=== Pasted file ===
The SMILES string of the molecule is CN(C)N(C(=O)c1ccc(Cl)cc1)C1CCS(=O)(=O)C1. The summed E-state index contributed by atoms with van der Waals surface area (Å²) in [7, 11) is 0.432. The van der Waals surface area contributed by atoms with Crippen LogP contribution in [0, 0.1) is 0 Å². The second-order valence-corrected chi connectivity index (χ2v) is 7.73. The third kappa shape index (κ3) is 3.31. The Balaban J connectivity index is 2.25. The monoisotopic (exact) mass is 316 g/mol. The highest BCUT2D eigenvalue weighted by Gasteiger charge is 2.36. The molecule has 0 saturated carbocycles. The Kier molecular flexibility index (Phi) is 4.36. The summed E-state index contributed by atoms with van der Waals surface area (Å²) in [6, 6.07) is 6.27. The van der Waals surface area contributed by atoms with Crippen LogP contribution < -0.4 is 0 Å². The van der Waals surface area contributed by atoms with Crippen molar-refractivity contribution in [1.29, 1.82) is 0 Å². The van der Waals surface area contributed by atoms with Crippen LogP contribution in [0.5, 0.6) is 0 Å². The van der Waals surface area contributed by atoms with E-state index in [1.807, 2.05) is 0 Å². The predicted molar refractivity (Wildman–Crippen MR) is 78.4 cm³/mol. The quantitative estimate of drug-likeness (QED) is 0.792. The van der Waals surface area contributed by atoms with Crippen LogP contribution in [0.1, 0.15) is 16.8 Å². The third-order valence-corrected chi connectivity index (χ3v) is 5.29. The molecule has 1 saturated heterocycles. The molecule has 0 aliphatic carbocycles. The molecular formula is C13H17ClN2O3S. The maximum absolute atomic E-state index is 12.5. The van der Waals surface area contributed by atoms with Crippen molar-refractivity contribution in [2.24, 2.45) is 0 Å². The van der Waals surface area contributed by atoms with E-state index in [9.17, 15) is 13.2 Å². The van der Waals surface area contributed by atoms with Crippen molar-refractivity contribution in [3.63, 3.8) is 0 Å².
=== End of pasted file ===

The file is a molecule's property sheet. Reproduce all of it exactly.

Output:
The SMILES string of the molecule is CN(C)N(C(=O)c1ccc(Cl)cc1)C1CCS(=O)(=O)C1. The summed E-state index contributed by atoms with van der Waals surface area (Å²) in [7, 11) is 0.432. The van der Waals surface area contributed by atoms with Crippen LogP contribution in [0, 0.1) is 0 Å². The second-order valence-corrected chi connectivity index (χ2v) is 7.73. The third kappa shape index (κ3) is 3.31. The Balaban J connectivity index is 2.25. The monoisotopic (exact) mass is 316 g/mol. The highest BCUT2D eigenvalue weighted by Gasteiger charge is 2.36. The molecule has 0 saturated carbocycles. The Kier molecular flexibility index (Phi) is 4.36. The summed E-state index contributed by atoms with van der Waals surface area (Å²) in [6, 6.07) is 6.27. The van der Waals surface area contributed by atoms with Crippen LogP contribution < -0.4 is 0 Å². The van der Waals surface area contributed by atoms with Crippen molar-refractivity contribution in [1.29, 1.82) is 0 Å². The van der Waals surface area contributed by atoms with Crippen LogP contribution in [0.5, 0.6) is 0 Å². The van der Waals surface area contributed by atoms with E-state index in [1.807, 2.05) is 0 Å². The predicted molar refractivity (Wildman–Crippen MR) is 78.4 cm³/mol. The quantitative estimate of drug-likeness (QED) is 0.792. The van der Waals surface area contributed by atoms with Crippen LogP contribution in [0.1, 0.15) is 16.8 Å². The third-order valence-corrected chi connectivity index (χ3v) is 5.29. The molecule has 1 saturated heterocycles. The molecule has 0 aliphatic carbocycles. The molecular formula is C13H17ClN2O3S. The maximum absolute atomic E-state index is 12.5. The van der Waals surface area contributed by atoms with Crippen molar-refractivity contribution in [2.24, 2.45) is 0 Å². The van der Waals surface area contributed by atoms with E-state index in [9.17, 15) is 13.2 Å². The van der Waals surface area contributed by atoms with Crippen molar-refractivity contribution in [3.63, 3.8) is 0 Å².